I tell this story because it is a lot like how I have been dealing with my postpartum depression. In retrospect it will seem manageable. One day laughable. Perhaps in the passing of just one more week I will be able to turn and say, "Wow, wasn't that awful." But this depression is alive for me now. It is active. I can be honest enough to say that it is shameful, difficult and sad. It has been scary this week, but as of tonight, this week has passed. Still, to be honest, I have no idea what next week will bring. I could be writing about Cohen's birthday or Erin's visit or all of the amazing-ness that is baby Merrick but I can't. I am frozen most days. I use every ounce of my energy to make each day the best I can for my kids, and I still fail some days. Today Cohen and I baked sugar cookies. Earlier this week we went to the water park. But last Monday I laid on the couch with Merrick on my breast all morning unable to move, to get up, to start my day and Cohen just flickered around me like a moth to her flame. Opening and closing her singing Shrek birthday card in my face. Watching cartoons and rambling to me about Scooby Doo and birthdays as I drifted in and out of sleep. Looking back it is no different than how a mother gets through the flu. There is no one to help everyday. Some days you get sick and you just do the best you can. Until you get better.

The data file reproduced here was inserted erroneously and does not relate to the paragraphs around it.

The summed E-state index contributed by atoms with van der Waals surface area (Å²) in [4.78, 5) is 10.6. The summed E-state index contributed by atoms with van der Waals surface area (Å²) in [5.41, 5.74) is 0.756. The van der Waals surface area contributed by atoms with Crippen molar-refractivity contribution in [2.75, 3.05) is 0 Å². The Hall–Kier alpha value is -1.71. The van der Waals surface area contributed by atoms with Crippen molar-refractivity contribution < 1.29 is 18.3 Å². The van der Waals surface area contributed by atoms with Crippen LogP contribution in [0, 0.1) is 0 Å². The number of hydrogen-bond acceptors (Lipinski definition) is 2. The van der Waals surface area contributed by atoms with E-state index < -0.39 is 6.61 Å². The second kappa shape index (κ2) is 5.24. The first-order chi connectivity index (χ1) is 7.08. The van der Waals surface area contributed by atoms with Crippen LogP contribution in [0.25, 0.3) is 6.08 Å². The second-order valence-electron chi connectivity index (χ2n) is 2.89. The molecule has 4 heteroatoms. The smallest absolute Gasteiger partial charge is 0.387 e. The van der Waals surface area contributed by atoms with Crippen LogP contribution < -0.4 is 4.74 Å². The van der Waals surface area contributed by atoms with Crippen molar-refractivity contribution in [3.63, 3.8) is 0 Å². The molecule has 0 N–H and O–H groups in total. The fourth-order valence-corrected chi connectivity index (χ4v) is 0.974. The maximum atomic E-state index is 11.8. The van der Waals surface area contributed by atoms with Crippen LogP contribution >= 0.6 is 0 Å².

I am seeing a psychiatrist and my naturopath next week. The psychiatrist for the depression and the naturopath to aid in my treatment since I equate giving up breastfeeding completely with pushing my kid off a bridge (yeah, I think it is that important to breastfeed - call me crazy if you haven't already). I feel it is important that I have a back up plan when I go to see a psychiatrist who I cannot imagine will say anything other than - "I'll trade you your baby for a handful of pills. Seriously crazy, hand over that baby."
I am going to list the remedies that my good friend B. found for me. It was after reading these remedy descriptions that I considered seeing the naturopath at all. Before B. shared this with me I was in state of panic that the only way out of this depression would be through abandoning breastfeeding. Devastation. Never a good mix with depression.
So on my worst day I turned to my friend B. who gave me some light. Some hope. Some sense. With no judgement. Then I turned to Dan. Who cannot save me this time. But who stands by me knowing that, and sees me through this depression. I told him the truth about everything I was feeling. And I cried. He listened. Even though I could not hear him at the time, days later I remembered what he said and knew it had helped. He told me I was strong. That inside of me I had the strength to see my way through this even when it felt as if I had nothing. That I choose how I live my life. I choose.